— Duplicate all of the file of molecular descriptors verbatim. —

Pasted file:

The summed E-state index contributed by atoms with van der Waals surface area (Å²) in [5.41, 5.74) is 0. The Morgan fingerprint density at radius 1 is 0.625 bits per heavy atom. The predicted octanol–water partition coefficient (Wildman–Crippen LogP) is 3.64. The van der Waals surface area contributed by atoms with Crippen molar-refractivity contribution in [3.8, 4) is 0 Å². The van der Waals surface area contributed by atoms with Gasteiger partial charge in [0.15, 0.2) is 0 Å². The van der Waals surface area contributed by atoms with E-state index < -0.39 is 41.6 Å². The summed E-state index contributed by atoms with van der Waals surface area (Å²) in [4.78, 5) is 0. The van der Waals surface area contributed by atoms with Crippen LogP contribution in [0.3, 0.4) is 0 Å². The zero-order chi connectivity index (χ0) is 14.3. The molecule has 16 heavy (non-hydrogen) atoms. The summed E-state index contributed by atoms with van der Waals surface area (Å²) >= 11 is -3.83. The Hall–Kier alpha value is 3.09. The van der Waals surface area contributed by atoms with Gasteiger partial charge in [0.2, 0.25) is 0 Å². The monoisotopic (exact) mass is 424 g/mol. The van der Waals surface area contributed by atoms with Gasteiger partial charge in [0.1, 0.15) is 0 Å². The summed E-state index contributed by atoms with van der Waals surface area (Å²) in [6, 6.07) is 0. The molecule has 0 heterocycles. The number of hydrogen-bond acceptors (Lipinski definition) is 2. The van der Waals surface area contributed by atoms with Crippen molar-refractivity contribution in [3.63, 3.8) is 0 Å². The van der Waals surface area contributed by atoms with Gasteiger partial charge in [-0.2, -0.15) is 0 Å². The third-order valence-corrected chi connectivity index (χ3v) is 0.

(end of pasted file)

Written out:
The summed E-state index contributed by atoms with van der Waals surface area (Å²) in [5.41, 5.74) is 0. The Morgan fingerprint density at radius 1 is 0.625 bits per heavy atom. The predicted octanol–water partition coefficient (Wildman–Crippen LogP) is 3.64. The van der Waals surface area contributed by atoms with Crippen molar-refractivity contribution in [3.8, 4) is 0 Å². The van der Waals surface area contributed by atoms with Gasteiger partial charge in [0.15, 0.2) is 0 Å². The van der Waals surface area contributed by atoms with E-state index < -0.39 is 41.6 Å². The summed E-state index contributed by atoms with van der Waals surface area (Å²) in [4.78, 5) is 0. The van der Waals surface area contributed by atoms with Crippen LogP contribution in [0.3, 0.4) is 0 Å². The zero-order chi connectivity index (χ0) is 14.3. The molecule has 16 heavy (non-hydrogen) atoms. The summed E-state index contributed by atoms with van der Waals surface area (Å²) >= 11 is -3.83. The Hall–Kier alpha value is 3.09. The van der Waals surface area contributed by atoms with Gasteiger partial charge in [0.2, 0.25) is 0 Å². The monoisotopic (exact) mass is 424 g/mol. The van der Waals surface area contributed by atoms with Gasteiger partial charge in [0.1, 0.15) is 0 Å². The summed E-state index contributed by atoms with van der Waals surface area (Å²) in [6, 6.07) is 0. The molecule has 0 heterocycles. The number of hydrogen-bond acceptors (Lipinski definition) is 2. The van der Waals surface area contributed by atoms with Crippen molar-refractivity contribution in [3.63, 3.8) is 0 Å². The van der Waals surface area contributed by atoms with Gasteiger partial charge in [-0.2, -0.15) is 0 Å². The third-order valence-corrected chi connectivity index (χ3v) is 0.